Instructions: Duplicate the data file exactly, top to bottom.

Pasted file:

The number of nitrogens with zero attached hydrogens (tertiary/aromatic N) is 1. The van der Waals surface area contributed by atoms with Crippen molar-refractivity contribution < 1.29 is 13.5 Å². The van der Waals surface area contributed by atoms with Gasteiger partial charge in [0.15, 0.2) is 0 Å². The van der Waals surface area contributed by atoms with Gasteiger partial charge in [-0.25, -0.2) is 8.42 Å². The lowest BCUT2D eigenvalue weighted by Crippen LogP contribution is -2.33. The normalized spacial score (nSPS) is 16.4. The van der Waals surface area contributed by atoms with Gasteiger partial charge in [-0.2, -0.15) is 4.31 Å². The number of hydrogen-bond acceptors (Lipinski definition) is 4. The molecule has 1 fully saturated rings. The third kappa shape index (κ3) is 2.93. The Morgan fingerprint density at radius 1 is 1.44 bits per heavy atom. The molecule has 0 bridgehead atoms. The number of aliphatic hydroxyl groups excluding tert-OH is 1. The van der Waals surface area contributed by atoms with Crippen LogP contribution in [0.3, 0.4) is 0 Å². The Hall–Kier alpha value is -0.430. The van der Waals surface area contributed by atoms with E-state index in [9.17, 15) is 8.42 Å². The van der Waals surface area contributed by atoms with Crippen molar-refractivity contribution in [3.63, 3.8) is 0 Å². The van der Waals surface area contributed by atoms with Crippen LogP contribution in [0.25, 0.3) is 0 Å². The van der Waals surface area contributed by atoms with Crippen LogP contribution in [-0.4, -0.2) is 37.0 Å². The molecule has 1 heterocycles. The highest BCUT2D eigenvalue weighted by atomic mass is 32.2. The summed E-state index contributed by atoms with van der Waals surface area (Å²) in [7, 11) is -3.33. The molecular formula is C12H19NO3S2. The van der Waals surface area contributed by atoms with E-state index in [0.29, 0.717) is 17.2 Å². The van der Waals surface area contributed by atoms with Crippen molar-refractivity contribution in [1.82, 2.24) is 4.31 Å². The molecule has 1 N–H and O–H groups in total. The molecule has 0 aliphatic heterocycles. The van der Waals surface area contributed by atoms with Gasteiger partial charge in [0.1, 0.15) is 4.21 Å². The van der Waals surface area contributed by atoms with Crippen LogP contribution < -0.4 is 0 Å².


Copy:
The number of nitrogens with zero attached hydrogens (tertiary/aromatic N) is 1. The van der Waals surface area contributed by atoms with Crippen molar-refractivity contribution < 1.29 is 13.5 Å². The van der Waals surface area contributed by atoms with Gasteiger partial charge in [0.15, 0.2) is 0 Å². The van der Waals surface area contributed by atoms with Gasteiger partial charge in [-0.25, -0.2) is 8.42 Å². The lowest BCUT2D eigenvalue weighted by Crippen LogP contribution is -2.33. The normalized spacial score (nSPS) is 16.4. The van der Waals surface area contributed by atoms with Gasteiger partial charge in [-0.2, -0.15) is 4.31 Å². The number of hydrogen-bond acceptors (Lipinski definition) is 4. The molecule has 1 fully saturated rings. The third kappa shape index (κ3) is 2.93. The Morgan fingerprint density at radius 1 is 1.44 bits per heavy atom. The molecule has 0 bridgehead atoms. The number of aliphatic hydroxyl groups excluding tert-OH is 1. The van der Waals surface area contributed by atoms with Crippen LogP contribution in [0.3, 0.4) is 0 Å². The Hall–Kier alpha value is -0.430. The van der Waals surface area contributed by atoms with E-state index in [9.17, 15) is 8.42 Å². The van der Waals surface area contributed by atoms with Crippen molar-refractivity contribution in [3.63, 3.8) is 0 Å². The van der Waals surface area contributed by atoms with Crippen LogP contribution in [0.25, 0.3) is 0 Å². The van der Waals surface area contributed by atoms with Crippen LogP contribution in [-0.4, -0.2) is 37.0 Å². The molecule has 1 heterocycles. The highest BCUT2D eigenvalue weighted by atomic mass is 32.2. The summed E-state index contributed by atoms with van der Waals surface area (Å²) in [7, 11) is -3.33. The molecular formula is C12H19NO3S2. The van der Waals surface area contributed by atoms with E-state index in [0.29, 0.717) is 17.2 Å². The van der Waals surface area contributed by atoms with Crippen molar-refractivity contribution in [1.82, 2.24) is 4.31 Å². The molecule has 1 N–H and O–H groups in total. The molecule has 0 aliphatic heterocycles. The van der Waals surface area contributed by atoms with Gasteiger partial charge in [0.1, 0.15) is 4.21 Å². The van der Waals surface area contributed by atoms with Crippen LogP contribution < -0.4 is 0 Å².